Journey: Paddles of the Northwest Coast
Northwest Coast art is filled with potent images that continue to evolve to represent the ever changing human dynamics of the ancient yet distinctly modern societies that inhabit the beautiful coastal and river regions of the Pacific Northwest. Some of the most striking of this imagery is often depicted on paddles, at once utilitarian objects but highly symbolic in that they are used to propel the individual, and the community forward. Paddles have traditionally displayed individual crests but today, we see imagery that often makes a social statement, observations about man’s place in the world.
Like the canoes with which they were used, Northwest Coast paddles have distinctive traits that identify the use that they were meant for as well as the tribal origins, sometimes even specific communities. War and whaling canoes would have quite different shapes and the paddles used with them would be different than those used to carry freight. Often canoes used on rivers would be paddled by flat bottomed paddled but also were poled or towed. The sharply pointed blade is thought to have originated with whale and sea otter hunting, and war parties as it slips into the water with less noise than the more rounded tips.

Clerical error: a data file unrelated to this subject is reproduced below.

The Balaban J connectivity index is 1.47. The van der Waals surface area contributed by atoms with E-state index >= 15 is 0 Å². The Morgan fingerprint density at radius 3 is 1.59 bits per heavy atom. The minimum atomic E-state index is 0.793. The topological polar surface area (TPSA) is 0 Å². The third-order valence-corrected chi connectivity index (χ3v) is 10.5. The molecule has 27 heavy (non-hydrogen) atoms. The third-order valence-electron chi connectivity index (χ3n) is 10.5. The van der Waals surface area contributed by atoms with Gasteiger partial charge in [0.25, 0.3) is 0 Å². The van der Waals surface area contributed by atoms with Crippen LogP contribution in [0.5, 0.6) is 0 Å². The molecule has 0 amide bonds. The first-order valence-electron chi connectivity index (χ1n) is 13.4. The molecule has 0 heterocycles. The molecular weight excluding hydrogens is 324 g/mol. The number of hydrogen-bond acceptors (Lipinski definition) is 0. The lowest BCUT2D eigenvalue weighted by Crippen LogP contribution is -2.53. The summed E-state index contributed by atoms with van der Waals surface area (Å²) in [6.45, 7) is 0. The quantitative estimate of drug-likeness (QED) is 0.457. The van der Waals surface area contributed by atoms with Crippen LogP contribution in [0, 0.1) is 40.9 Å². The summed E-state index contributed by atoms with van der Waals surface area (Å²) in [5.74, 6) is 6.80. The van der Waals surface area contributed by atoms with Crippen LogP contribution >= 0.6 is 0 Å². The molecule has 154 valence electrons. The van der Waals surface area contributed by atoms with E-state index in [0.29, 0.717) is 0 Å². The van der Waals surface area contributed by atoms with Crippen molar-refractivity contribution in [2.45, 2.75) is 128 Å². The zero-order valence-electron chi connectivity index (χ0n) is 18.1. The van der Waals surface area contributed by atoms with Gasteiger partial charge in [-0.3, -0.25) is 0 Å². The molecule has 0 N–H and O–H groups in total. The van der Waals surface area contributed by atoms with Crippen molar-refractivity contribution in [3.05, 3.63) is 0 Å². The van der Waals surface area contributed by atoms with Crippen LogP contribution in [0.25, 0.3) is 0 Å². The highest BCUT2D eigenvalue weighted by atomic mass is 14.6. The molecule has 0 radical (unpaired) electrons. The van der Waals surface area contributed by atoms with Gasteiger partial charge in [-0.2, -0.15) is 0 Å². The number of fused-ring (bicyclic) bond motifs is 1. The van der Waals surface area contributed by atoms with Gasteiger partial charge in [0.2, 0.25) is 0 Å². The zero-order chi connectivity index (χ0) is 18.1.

Paddles, like the canoes they were used with, were and are created with the utmost attention to detail. This attention reflected the symbolic importance of these objects in addition to their practical utility. That impetus is not lost on today’s artists whose work the Inuit Gallery of Vancouver is pleased to include in this exhibition. Artists represented include siblings John, Luke and Angela Marston as well as their mother Jane Marston. We are pleased to have examples of the mastery of Joe David, Bill Henderson and Marcel Russ among many others.
Crafted in elegant red and yellow cedar, embellished with shell and other materials, these objects transcend their utilitarian origins and are exquisite works of art.
© Copyright 2014 Inuit Gallery of Vancouver Ltd.